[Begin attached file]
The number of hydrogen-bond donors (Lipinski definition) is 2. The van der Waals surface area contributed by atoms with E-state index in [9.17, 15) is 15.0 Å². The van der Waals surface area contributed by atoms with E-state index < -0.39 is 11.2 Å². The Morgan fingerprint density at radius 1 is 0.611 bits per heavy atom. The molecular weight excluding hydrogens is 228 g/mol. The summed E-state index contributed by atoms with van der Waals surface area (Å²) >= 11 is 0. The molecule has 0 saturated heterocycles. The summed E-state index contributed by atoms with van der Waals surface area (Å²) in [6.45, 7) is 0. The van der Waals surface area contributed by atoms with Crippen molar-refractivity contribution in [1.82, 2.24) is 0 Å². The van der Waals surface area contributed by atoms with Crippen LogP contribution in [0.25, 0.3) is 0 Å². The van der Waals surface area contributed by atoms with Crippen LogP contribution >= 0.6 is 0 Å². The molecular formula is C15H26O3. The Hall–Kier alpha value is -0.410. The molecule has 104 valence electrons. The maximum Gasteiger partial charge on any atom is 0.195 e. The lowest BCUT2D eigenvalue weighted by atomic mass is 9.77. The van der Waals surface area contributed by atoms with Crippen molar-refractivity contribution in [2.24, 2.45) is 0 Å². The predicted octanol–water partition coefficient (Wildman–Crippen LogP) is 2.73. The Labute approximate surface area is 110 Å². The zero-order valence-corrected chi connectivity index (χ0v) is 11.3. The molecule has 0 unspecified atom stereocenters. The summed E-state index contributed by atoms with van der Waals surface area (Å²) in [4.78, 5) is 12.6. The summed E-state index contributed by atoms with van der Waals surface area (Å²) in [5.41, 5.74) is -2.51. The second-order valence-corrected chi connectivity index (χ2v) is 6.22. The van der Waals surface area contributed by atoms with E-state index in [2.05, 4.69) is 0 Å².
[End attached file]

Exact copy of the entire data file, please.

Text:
The number of hydrogen-bond donors (Lipinski definition) is 2. The van der Waals surface area contributed by atoms with E-state index in [9.17, 15) is 15.0 Å². The van der Waals surface area contributed by atoms with E-state index < -0.39 is 11.2 Å². The Morgan fingerprint density at radius 1 is 0.611 bits per heavy atom. The molecular weight excluding hydrogens is 228 g/mol. The summed E-state index contributed by atoms with van der Waals surface area (Å²) >= 11 is 0. The molecule has 0 saturated heterocycles. The summed E-state index contributed by atoms with van der Waals surface area (Å²) in [6.45, 7) is 0. The van der Waals surface area contributed by atoms with Crippen molar-refractivity contribution in [1.82, 2.24) is 0 Å². The van der Waals surface area contributed by atoms with Crippen LogP contribution in [0.25, 0.3) is 0 Å². The van der Waals surface area contributed by atoms with Crippen LogP contribution >= 0.6 is 0 Å². The molecular formula is C15H26O3. The Hall–Kier alpha value is -0.410. The molecule has 104 valence electrons. The maximum Gasteiger partial charge on any atom is 0.195 e. The lowest BCUT2D eigenvalue weighted by atomic mass is 9.77. The van der Waals surface area contributed by atoms with Crippen molar-refractivity contribution in [2.24, 2.45) is 0 Å². The predicted octanol–water partition coefficient (Wildman–Crippen LogP) is 2.73. The Labute approximate surface area is 110 Å². The zero-order valence-corrected chi connectivity index (χ0v) is 11.3. The molecule has 0 unspecified atom stereocenters. The summed E-state index contributed by atoms with van der Waals surface area (Å²) in [4.78, 5) is 12.6. The summed E-state index contributed by atoms with van der Waals surface area (Å²) in [5.41, 5.74) is -2.51. The second-order valence-corrected chi connectivity index (χ2v) is 6.22. The van der Waals surface area contributed by atoms with E-state index in [2.05, 4.69) is 0 Å².